The Fastest Star Ever Is Going Through Our Galaxy

The Fastest Star Ever Is Going Through Our Galaxy

Well hi! Unless you’re an astronomer, you probably
don’t think of stars as moving all that quickly. You might not even know they move at all. If that’s the case, you’d be surprised
to learn that a star called S5-HVS1 is zipping through our galaxy at over ten thousand miles
per second. [siren] Alright buddy, what’s your hurry? License and registration. Ow — you’re awfully bright…) As with many of the best discoveries, astronomers
found this rogue star entirely by accident. Researchers were conducting a survey of what
they called stellar streams, remnants of smaller galaxies, torn apart and absorbed into the
much larger Milky Way. An astronomer by the name of Sergey Koposov
was going through some of the survey data when he came across some unusual readings. He was looking for stars with unusually rapid
orbits, but was surprised to find one fleeing the galaxy at record speeds. Now, it’s hard to tell by looking at them,
but stars are in constant motion, orbiting the center of the galaxy just like the Earth
orbits the sun. Astronomers call this normal movement proper
motion. Stars move at varying rates, but due to the
distances involved, it can take centuries for these changes in position to become apparent. However, S5-HVS1 (you know, let’s just him
“Speedy”) is no ordinary star, and its movement isn’t at all normal. This recently discovered star is racing toward
the outer edge of our galaxy, having been ejected from its orbit at a velocity never
before seen in recorded history. Astronomers classify this white-hot ball of
plasma as an A-type main-sequence star and have estimated it to be more than two times
the size of the Sun. That alone wouldn’t make it unusual, but
it’s very odd to find a star of that size moving at such high speeds. Scientists call these astral speedsters hypervelocity
stars, and they tend to be either much larger, or substantially smaller than Speedy. The latter aren’t technically true stars
at all. Known as neutron stars, these extremely dense,
but comparatively tiny, balls of slowly cooling plasma are what’s left over after a star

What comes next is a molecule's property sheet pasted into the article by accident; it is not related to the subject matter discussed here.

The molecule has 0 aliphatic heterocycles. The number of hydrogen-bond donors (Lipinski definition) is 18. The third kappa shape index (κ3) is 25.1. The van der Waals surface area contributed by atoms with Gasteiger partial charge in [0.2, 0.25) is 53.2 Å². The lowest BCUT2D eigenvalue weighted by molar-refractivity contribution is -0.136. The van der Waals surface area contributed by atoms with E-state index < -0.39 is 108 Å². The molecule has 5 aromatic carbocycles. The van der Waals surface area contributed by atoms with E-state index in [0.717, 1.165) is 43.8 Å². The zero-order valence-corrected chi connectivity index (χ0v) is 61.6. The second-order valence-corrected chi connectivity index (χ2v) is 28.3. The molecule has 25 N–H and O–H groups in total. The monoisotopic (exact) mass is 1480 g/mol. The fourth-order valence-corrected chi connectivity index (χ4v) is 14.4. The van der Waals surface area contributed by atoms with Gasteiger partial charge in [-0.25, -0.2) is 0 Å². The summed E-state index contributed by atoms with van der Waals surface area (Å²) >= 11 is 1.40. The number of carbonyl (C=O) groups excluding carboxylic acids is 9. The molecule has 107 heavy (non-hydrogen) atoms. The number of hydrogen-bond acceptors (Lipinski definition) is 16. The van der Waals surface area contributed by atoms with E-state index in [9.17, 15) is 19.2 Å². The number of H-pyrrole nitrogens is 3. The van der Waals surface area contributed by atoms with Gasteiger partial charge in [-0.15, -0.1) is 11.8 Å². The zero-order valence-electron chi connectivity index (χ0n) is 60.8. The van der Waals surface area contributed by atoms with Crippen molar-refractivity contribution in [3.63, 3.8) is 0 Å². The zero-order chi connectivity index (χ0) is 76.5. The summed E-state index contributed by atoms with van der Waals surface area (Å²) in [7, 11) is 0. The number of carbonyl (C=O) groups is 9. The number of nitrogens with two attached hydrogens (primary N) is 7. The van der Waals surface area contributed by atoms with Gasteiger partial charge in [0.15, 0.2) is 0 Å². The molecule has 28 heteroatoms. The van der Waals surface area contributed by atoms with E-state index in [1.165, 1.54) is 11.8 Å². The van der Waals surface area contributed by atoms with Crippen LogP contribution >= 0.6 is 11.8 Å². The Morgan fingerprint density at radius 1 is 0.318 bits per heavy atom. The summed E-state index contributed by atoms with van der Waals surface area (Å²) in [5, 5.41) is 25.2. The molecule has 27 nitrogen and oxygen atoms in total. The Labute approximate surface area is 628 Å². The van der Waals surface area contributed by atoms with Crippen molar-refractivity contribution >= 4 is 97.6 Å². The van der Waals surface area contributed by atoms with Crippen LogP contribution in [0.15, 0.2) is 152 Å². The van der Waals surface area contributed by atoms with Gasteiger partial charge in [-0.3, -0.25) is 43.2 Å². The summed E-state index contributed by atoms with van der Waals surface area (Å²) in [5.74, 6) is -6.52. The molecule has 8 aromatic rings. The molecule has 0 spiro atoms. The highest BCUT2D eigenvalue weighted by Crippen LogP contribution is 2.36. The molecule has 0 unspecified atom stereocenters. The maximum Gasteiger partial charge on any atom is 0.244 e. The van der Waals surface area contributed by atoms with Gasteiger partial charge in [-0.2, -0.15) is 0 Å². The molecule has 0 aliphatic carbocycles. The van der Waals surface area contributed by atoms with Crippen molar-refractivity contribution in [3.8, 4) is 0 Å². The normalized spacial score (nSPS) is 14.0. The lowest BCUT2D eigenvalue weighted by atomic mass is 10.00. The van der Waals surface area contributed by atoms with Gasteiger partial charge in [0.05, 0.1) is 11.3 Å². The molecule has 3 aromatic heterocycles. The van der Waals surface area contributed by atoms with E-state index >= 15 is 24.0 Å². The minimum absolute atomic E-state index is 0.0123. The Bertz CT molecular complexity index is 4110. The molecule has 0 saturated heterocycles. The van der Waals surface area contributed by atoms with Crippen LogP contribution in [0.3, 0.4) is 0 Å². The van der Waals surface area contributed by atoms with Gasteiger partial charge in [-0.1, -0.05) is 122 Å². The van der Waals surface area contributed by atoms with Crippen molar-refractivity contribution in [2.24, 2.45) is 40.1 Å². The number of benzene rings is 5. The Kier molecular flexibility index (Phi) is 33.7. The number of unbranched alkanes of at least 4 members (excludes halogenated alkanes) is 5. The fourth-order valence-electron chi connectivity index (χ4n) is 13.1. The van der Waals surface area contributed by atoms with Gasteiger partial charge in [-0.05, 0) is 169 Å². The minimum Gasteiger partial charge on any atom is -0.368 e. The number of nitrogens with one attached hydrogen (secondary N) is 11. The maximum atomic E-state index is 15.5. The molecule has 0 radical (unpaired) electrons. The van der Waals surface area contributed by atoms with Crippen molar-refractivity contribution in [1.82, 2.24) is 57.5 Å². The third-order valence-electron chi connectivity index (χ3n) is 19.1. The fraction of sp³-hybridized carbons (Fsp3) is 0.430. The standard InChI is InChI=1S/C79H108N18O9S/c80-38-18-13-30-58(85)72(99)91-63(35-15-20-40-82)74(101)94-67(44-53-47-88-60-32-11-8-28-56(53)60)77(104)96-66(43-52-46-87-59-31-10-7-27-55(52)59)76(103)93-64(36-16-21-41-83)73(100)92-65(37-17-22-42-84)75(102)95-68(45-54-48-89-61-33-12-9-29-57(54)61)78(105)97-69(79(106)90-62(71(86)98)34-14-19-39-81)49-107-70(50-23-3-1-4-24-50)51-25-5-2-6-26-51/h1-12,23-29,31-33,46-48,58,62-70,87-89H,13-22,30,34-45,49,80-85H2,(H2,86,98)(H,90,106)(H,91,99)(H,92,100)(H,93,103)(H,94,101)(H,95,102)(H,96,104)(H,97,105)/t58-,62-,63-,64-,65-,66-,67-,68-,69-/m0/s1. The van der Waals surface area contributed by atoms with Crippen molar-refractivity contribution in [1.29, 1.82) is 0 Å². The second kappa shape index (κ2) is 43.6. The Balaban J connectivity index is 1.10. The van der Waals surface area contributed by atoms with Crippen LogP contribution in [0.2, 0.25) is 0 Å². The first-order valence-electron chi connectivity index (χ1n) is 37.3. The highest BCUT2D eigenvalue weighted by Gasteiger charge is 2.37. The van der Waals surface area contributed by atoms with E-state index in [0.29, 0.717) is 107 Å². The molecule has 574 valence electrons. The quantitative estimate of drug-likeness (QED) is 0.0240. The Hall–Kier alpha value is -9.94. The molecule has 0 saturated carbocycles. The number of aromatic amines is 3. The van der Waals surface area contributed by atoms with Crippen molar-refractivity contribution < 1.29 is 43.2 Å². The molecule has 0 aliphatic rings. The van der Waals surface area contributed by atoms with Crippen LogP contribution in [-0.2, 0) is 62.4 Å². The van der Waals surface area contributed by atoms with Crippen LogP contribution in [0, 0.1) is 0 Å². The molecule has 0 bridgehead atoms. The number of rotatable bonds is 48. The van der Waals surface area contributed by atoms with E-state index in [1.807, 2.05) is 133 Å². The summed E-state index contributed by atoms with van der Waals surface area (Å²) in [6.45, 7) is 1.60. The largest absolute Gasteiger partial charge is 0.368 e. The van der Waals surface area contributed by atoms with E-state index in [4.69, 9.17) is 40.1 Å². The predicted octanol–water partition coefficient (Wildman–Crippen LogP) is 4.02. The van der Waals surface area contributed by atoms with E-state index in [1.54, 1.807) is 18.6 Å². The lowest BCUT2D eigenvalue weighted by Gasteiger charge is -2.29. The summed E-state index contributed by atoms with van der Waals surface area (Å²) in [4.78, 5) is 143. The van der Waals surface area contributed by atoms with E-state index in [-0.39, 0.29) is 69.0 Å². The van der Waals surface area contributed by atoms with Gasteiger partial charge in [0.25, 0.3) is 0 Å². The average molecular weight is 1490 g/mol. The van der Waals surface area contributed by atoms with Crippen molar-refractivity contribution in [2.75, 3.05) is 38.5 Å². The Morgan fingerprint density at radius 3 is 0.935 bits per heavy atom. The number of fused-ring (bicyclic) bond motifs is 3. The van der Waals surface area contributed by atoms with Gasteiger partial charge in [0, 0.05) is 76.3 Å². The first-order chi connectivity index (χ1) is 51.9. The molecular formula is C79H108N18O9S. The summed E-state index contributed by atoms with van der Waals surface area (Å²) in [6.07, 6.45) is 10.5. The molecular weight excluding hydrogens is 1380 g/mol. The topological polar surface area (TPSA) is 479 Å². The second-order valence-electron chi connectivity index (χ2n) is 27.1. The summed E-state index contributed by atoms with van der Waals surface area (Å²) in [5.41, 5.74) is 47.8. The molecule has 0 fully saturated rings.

completes its life cycle and goes supernova. And when I say small but dense, I mean it. These former stars are usually only about
twelve or so miles in diameter, but contain more matter than the sun. In those cases, you can probably guess how
these cosmic leftovers find themselves hurled through space at breakneck speeds. When a star goes supernova, it doesn’t always
explode evenly. These lopsided detonations not only expel
a few dozen Suns worth of gas and plasma, but also hurl what remains of the star through
the cosmos at almost half the speed of light. Considering humans have only been able to
propel an object at a fraction of that, it looks like mother nature has us beat. But Speedy isn’t a neutron star. So why is it getting expelled from the galaxy
like a spare tire improperly secured to the back of a truck? The simple answer is gravity. The slightly less simple answer is gravity
from black holes, and the vastly more complicated answer is what scientists call a three-body
exchange. They work a bit like this. You start with two stars orbiting each other
in what’s known as a binary star system. Although the immense distance between star
systems makes it impossible to tell with the naked eye, multi-star arrangements like this
aren’t that uncommon. Alpha Centauri, the closest star system to
the sun, is actually made up of three stars of varying sizes. While these systems might seem chaotic and
unstable, as with any set of roommates, order can be maintained as long as everyone agrees
to follow clear boundaries. Oh, and if anyone was wondering, the gravity
of these two stars does some weird things to the planets orbiting them. While some scientists believe life could still
develop on these hostile worlds, I wouldn’t hold my breath. ([Inhale] Nope, can’t do it.) As I was saying, things can get pretty wild
when black holes are added to the mix. In this analogy, they’d be somebody’s
loud friend who’s always around, leaving dishes in the sink and drinking the last Coke
without asking. When these binary systems drift too close
to a black hole, its mass disrupts the delicate balance of gravity and momentum that keeps
the system stable. What follows is a chaotic dance, [adding sounds
of the dancers] as the stars loop wildly around their new anchor, the lighter objects building
speed as they slingshot around it. Each star’s gravity influences the other’s
movement, sending them careening through space on crazy trajectories. Eventually one of the stars gains enough velocity
to break away from the system, flying off in a random direction at a high rate of speed. If you ever swung your keychain around your
finger only to have it soar out of reach, you’ve seen a version of this in action. What differentiates Speedy from the other
black hole ejections is the star’s comparatively low mass. Despite being more massive than our own Sun,
it’s a shrimp compared to the much larger blue and ultraviolet stars more commonly seen
in such events. Less mass means less gravity, which, in turn,
means less energy propelling the star. And it took a lot of energy to expel Speedy
at its current speed. Enough force in fact, that if the Earth were
to be somehow subject to it, our planet would accelerate to 99.7 percent of the speed of
light. Um, while that almost definitely won’t happen,
feel free to hold on to something solid just in case. To generate that much energy with a star that
small, the black hole that disrupted Speedy’s orbit would need to be extremely massive. Supermassive might be the more accurate term,
since astronomers have determined that based on the star’s trajectory, it was sent flying
by none other than the supermassive black hole at the center of our galaxy. Known to astronomers as Sagittarius A, this
enormous collapsed star is what gives the Milky Way its shape. It’s also the only object with a strong